If you love cars “electronics” isn't the first word that pops into your brain when you're talking about powertrains. But lets face it, today's most glorious engines — in fact, any new engine at all — can't sputter out its first exhaust note without the help of sophisticated electronics under the hood.

That's why organizers of the bi-annual Convergence conference are devoting four sessions to powertrain issues Oct. 19 and 20 at Cobo Center in Detroit, covering new technology and even some consumer-oriented issues.

Convergence is a major global automotive electronics forum held every other year in Detroit, and it deals with a wide variety of topics. This year's conference, scheduled for Oct. 18-20, will feature 86 white papers, 15 technical sessions, three panel discussions, as well as numerous high-level keynote speakers, including Ford Motor Co. Chairman and CEO William Clay Ford Jr.

Many of the sessions focus on topics you would expect, covering nitty-gritty hardware and software issues, but engines get a surprisingly deep dive as well.

The general powertrain session, which will be chaired by BMW AG and vice-chaired by General Motors Corp., starts with the premise that “Powertrain systems are the vehicle's most sophisticated application of auto electronics.” It explores emerging technologies, solutions and trends.

Other powertrain-focused sessions:

Digitally Driving Increases Consumer Value examines how advanced electronics are increasing consumer value through improved vehicle capabilities and performance. It also will look at upcoming electronic applications to vehicle chassis systems, powertrain, safety systems and engine management.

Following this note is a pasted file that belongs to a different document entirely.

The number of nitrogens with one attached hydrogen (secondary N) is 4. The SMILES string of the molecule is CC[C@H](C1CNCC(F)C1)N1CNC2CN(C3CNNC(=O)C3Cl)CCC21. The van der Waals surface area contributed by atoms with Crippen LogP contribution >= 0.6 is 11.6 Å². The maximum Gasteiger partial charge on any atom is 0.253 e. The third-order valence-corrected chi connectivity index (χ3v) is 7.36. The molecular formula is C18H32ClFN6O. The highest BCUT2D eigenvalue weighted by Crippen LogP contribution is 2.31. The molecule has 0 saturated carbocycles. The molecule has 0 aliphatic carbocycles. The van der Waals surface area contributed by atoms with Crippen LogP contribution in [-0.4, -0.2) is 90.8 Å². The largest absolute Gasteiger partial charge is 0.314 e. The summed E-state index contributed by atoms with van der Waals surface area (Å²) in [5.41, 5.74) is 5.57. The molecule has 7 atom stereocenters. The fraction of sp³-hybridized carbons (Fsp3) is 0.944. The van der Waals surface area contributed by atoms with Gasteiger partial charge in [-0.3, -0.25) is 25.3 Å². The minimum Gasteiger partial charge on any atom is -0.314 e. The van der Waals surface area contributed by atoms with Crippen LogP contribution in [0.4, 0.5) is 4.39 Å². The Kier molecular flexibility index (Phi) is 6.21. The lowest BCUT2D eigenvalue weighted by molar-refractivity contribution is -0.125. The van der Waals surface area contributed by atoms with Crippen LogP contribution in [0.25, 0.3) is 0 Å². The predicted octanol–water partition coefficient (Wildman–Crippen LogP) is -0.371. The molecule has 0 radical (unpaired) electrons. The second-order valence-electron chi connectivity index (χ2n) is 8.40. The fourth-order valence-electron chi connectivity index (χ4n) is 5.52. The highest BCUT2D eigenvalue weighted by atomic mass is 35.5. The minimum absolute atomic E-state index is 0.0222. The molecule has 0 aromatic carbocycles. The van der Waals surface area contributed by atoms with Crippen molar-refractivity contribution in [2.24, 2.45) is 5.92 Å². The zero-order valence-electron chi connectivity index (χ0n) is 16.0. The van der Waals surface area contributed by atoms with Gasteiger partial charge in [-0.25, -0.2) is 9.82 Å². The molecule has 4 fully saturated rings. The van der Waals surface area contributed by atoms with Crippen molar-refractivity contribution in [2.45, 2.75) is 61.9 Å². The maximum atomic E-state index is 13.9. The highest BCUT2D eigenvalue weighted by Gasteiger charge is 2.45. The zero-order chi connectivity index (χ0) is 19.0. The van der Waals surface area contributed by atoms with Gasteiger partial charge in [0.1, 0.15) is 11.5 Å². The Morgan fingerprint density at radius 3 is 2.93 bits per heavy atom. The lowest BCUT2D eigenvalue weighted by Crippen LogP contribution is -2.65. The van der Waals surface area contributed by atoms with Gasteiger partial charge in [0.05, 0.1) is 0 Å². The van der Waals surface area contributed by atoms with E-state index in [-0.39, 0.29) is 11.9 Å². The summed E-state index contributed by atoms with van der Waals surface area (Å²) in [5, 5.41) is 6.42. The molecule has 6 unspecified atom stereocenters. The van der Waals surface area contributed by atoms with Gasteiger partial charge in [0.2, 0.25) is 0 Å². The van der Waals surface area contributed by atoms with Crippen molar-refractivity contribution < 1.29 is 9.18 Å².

Regulatory and Environmental Impacts will tackle what role powertrain electronics will play as auto makers and suppliers develop advanced powertrains in an effort to deal with energy independence, fuel economy and emissions issues.

Systems Architecture: Physical Structures also is related to powertrain issues, organizers say. The session looks at optimizing electrical system architectures and where future concepts could focus, whether on optimum car architecture, systems or physical module structures.

In addition to covering more general areas of concern, such as telematics induced driver-distraction issues (see Sept. WAW, p. 23), Convergence also tackles difficult product-development issues related to coping with the vastly different product lifecycles of vehicles vs. electronics.

Many consumers keep their vehicles six, seven, eight years or more, and a typical car or truck product cycle usually is at least four years. That makes it difficult for auto makers to keep up with the swiftly moving electronics industry.

“Electronic product innovation curves have shortened and vehicle life expectations have lengthened. To continue the benefits of convergence and meet consumer demand, both industries must move to reconcile these diverging trends,” says Gerhard Schmidt, Ford Motor Co. vice president — Research and Advanced Engineering and chairman of this year's conference.

Three sessions and about 18 papers will address how auto makers and suppliers can cope with this dilemma.

Ward's AutoWorld will provide daily coverage of the conference with show dailies and on WardsAuto.com.

Conference details and registration information are available online at: www.convergence2004.org.